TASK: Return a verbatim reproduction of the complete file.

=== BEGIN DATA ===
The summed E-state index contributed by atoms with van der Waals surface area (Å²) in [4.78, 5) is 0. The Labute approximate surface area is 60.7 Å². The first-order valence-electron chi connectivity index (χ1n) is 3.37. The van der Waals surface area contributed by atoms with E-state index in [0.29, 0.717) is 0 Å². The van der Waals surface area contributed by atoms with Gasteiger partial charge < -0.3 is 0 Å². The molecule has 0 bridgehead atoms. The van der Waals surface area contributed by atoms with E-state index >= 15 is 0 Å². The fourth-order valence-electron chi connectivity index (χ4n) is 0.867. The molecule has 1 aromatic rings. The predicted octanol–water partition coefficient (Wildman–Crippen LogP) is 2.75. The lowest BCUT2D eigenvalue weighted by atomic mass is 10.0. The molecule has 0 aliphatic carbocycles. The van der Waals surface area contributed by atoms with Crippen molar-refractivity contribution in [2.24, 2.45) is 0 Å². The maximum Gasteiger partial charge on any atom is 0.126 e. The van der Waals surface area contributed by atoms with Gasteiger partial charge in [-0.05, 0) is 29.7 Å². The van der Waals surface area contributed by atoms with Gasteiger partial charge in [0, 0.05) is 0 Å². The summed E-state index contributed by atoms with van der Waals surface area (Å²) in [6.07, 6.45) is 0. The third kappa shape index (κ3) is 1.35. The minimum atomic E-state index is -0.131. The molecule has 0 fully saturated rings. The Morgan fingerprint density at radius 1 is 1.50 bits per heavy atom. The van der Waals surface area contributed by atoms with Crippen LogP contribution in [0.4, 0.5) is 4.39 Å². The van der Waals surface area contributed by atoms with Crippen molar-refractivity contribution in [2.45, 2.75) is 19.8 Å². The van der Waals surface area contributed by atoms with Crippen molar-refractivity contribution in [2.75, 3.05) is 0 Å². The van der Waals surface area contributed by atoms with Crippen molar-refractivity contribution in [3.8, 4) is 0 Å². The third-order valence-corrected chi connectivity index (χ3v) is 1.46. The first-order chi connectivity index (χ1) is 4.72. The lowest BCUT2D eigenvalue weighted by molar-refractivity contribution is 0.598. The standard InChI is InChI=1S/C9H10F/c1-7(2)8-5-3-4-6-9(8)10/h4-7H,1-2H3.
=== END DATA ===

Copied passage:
The summed E-state index contributed by atoms with van der Waals surface area (Å²) in [4.78, 5) is 0. The Labute approximate surface area is 60.7 Å². The first-order valence-electron chi connectivity index (χ1n) is 3.37. The van der Waals surface area contributed by atoms with E-state index in [0.29, 0.717) is 0 Å². The van der Waals surface area contributed by atoms with Gasteiger partial charge < -0.3 is 0 Å². The molecule has 0 bridgehead atoms. The van der Waals surface area contributed by atoms with E-state index >= 15 is 0 Å². The fourth-order valence-electron chi connectivity index (χ4n) is 0.867. The molecule has 1 aromatic rings. The predicted octanol–water partition coefficient (Wildman–Crippen LogP) is 2.75. The lowest BCUT2D eigenvalue weighted by atomic mass is 10.0. The molecule has 0 aliphatic carbocycles. The van der Waals surface area contributed by atoms with Crippen molar-refractivity contribution in [2.24, 2.45) is 0 Å². The maximum Gasteiger partial charge on any atom is 0.126 e. The van der Waals surface area contributed by atoms with Gasteiger partial charge in [-0.05, 0) is 29.7 Å². The van der Waals surface area contributed by atoms with Gasteiger partial charge in [0, 0.05) is 0 Å². The summed E-state index contributed by atoms with van der Waals surface area (Å²) in [6.07, 6.45) is 0. The third kappa shape index (κ3) is 1.35. The minimum atomic E-state index is -0.131. The molecule has 0 fully saturated rings. The Morgan fingerprint density at radius 1 is 1.50 bits per heavy atom. The van der Waals surface area contributed by atoms with Crippen LogP contribution in [0.4, 0.5) is 4.39 Å². The van der Waals surface area contributed by atoms with Crippen molar-refractivity contribution in [2.45, 2.75) is 19.8 Å². The van der Waals surface area contributed by atoms with Crippen molar-refractivity contribution in [2.75, 3.05) is 0 Å². The van der Waals surface area contributed by atoms with Crippen molar-refractivity contribution in [3.8, 4) is 0 Å². The third-order valence-corrected chi connectivity index (χ3v) is 1.46. The first-order chi connectivity index (χ1) is 4.72. The lowest BCUT2D eigenvalue weighted by molar-refractivity contribution is 0.598. The standard InChI is InChI=1S/C9H10F/c1-7(2)8-5-3-4-6-9(8)10/h4-7H,1-2H3.